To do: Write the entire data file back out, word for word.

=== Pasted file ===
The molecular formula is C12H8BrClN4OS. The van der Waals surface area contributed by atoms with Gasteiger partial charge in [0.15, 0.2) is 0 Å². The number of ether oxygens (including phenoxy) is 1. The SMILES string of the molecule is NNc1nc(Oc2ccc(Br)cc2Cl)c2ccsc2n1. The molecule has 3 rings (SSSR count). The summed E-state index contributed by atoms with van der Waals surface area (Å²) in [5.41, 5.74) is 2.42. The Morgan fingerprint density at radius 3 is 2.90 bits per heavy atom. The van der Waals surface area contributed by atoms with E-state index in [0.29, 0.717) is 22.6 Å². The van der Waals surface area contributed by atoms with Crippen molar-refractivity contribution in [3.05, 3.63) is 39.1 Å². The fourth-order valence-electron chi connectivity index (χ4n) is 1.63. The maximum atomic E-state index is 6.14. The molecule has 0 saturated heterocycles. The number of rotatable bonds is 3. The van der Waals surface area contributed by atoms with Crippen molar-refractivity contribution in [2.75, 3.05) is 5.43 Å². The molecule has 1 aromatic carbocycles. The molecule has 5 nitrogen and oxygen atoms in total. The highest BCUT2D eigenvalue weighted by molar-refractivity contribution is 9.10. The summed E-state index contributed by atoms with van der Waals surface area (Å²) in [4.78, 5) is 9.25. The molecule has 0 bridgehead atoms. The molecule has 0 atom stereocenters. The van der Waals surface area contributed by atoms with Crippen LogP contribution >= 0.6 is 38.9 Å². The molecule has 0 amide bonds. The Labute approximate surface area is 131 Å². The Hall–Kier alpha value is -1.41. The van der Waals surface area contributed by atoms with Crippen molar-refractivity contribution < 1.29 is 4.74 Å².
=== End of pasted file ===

The molecular formula is C12H8BrClN4OS. The van der Waals surface area contributed by atoms with Gasteiger partial charge in [0.15, 0.2) is 0 Å². The number of ether oxygens (including phenoxy) is 1. The SMILES string of the molecule is NNc1nc(Oc2ccc(Br)cc2Cl)c2ccsc2n1. The molecule has 3 rings (SSSR count). The summed E-state index contributed by atoms with van der Waals surface area (Å²) in [5.41, 5.74) is 2.42. The Morgan fingerprint density at radius 3 is 2.90 bits per heavy atom. The van der Waals surface area contributed by atoms with E-state index in [0.29, 0.717) is 22.6 Å². The van der Waals surface area contributed by atoms with Crippen molar-refractivity contribution in [3.05, 3.63) is 39.1 Å². The fourth-order valence-electron chi connectivity index (χ4n) is 1.63. The maximum atomic E-state index is 6.14. The molecule has 0 saturated heterocycles. The number of rotatable bonds is 3. The van der Waals surface area contributed by atoms with Crippen molar-refractivity contribution in [2.75, 3.05) is 5.43 Å². The molecule has 1 aromatic carbocycles. The molecule has 5 nitrogen and oxygen atoms in total. The highest BCUT2D eigenvalue weighted by molar-refractivity contribution is 9.10. The summed E-state index contributed by atoms with van der Waals surface area (Å²) in [4.78, 5) is 9.25. The molecule has 0 bridgehead atoms. The molecule has 0 atom stereocenters. The van der Waals surface area contributed by atoms with Crippen LogP contribution >= 0.6 is 38.9 Å². The molecule has 0 amide bonds. The Labute approximate surface area is 131 Å². The Hall–Kier alpha value is -1.41. The van der Waals surface area contributed by atoms with Crippen molar-refractivity contribution < 1.29 is 4.74 Å².